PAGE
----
As proof that the 2016 presidential contest is wide open on the Republican side, I give you the newest entrant: George Pataki.
Many of you are probably saying, “George who?” But as evidence that some people are more than just getting their name out there, Pataki served three terms as the governor of New York, actually establishing a period of sanity before the circus that was the Eliot Spitzer administration, which led to the David Paterson tenure before yielding to current Governor Andrew Cuomo. (Pataki, ironically, succeeded Cuomo’s late father Mario.)
But Pataki fits into the mold that Mitt Romney vacated: a more moderate Northeastern governor. Yet one has to wonder why he didn’t make a bid at the top of his game in 2008, just after leaving office. And at 69 years of age (he’ll be 70 later this summer) he would be older than many in the field. (He’s two years older than Hillary Clinton but almost three years younger than Joe Biden.) Granted, the current President is panned for his relative inexperience at the age of 53 so age may not be so much of a factor in Pataki’s case.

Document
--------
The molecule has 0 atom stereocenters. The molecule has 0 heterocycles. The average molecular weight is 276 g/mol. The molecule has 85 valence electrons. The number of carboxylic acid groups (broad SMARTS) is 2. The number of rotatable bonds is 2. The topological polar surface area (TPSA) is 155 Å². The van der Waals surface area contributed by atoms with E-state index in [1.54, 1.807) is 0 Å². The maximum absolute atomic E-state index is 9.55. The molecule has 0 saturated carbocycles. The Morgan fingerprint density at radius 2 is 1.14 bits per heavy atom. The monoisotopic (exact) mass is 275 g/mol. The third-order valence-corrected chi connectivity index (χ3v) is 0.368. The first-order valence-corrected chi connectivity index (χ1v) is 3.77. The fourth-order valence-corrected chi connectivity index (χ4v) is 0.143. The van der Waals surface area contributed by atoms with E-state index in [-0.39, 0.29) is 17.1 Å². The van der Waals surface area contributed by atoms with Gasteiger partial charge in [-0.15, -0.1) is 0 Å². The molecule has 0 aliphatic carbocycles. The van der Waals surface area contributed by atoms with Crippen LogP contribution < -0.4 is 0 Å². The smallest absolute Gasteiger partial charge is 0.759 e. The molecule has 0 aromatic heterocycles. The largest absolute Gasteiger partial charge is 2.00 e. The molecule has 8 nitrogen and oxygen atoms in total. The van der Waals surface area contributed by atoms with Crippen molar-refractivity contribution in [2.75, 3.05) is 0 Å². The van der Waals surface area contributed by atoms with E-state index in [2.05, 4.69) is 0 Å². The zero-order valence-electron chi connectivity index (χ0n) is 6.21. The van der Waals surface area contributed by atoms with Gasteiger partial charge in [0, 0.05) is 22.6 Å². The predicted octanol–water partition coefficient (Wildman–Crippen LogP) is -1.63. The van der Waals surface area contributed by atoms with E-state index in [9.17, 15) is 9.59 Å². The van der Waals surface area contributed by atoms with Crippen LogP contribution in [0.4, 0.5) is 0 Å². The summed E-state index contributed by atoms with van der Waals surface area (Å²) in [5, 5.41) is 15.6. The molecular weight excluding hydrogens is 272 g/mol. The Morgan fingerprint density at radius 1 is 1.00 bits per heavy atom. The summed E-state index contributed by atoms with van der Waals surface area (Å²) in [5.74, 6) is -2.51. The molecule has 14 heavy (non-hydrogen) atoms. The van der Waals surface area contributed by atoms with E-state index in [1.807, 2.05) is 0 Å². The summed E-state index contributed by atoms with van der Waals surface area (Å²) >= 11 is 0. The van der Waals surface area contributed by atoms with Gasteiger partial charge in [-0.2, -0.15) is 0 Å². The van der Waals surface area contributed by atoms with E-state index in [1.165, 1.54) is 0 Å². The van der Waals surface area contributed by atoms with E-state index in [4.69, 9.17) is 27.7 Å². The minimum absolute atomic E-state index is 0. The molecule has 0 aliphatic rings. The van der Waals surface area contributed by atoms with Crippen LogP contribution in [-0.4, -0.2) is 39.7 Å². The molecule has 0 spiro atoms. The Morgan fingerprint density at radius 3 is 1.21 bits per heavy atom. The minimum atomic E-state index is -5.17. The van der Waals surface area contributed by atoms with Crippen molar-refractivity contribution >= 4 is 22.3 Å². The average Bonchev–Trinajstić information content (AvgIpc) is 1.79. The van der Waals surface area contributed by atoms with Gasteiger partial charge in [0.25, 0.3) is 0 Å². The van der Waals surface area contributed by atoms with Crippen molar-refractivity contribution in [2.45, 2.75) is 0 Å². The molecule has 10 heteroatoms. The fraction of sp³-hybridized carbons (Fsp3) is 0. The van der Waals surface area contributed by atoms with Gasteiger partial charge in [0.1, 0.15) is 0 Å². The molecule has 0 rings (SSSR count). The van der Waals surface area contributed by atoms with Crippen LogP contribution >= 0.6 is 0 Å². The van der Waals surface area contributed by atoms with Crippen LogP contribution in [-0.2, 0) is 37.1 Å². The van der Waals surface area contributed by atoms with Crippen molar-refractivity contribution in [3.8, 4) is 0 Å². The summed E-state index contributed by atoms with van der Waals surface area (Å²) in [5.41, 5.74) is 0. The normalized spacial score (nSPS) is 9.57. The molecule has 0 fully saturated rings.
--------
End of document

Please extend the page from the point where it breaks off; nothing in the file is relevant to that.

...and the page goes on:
Like many governors, Pataki is running against Washington and has created his own superPAC called “We the People, Not Washington.” He’s also heading to New Hampshire to introduce himself to voters, perhaps believing he can make more of an impact in a state closer to home with an early primary.
But I look at this announcement with the realization that political analyst Larry Sabato has Pataki as a “seventh-tier” candidate – along with another blue-state Republican governor who you might know, Bob Ehrlich – correctly pegs Pataki’s chances. Their similarities include a long near-decade out of office, although in Ehrlich’s case it was thanks to two straight electoral defeats. As I noted yesterday, the list of GOP governors who are considering a run is very long because our side has a deep bench to turn to. Sabato lists close to a dozen possible current or former governors who are thinking about it.
And in looking at the political landscape Pataki would have to run in, he almost has to hope for a New Hampshire miracle where they embrace the populist message that government doesn’t have to be smaller, just run better. That’s not a direction the TEA Party wants to go.
Whether it’s a serious run or a last gasp at relevancy, you can’t fault a guy who had a pretty good twelve-year run as governor for trying. I just don’t know if he’ll succeed beyond the end of this year.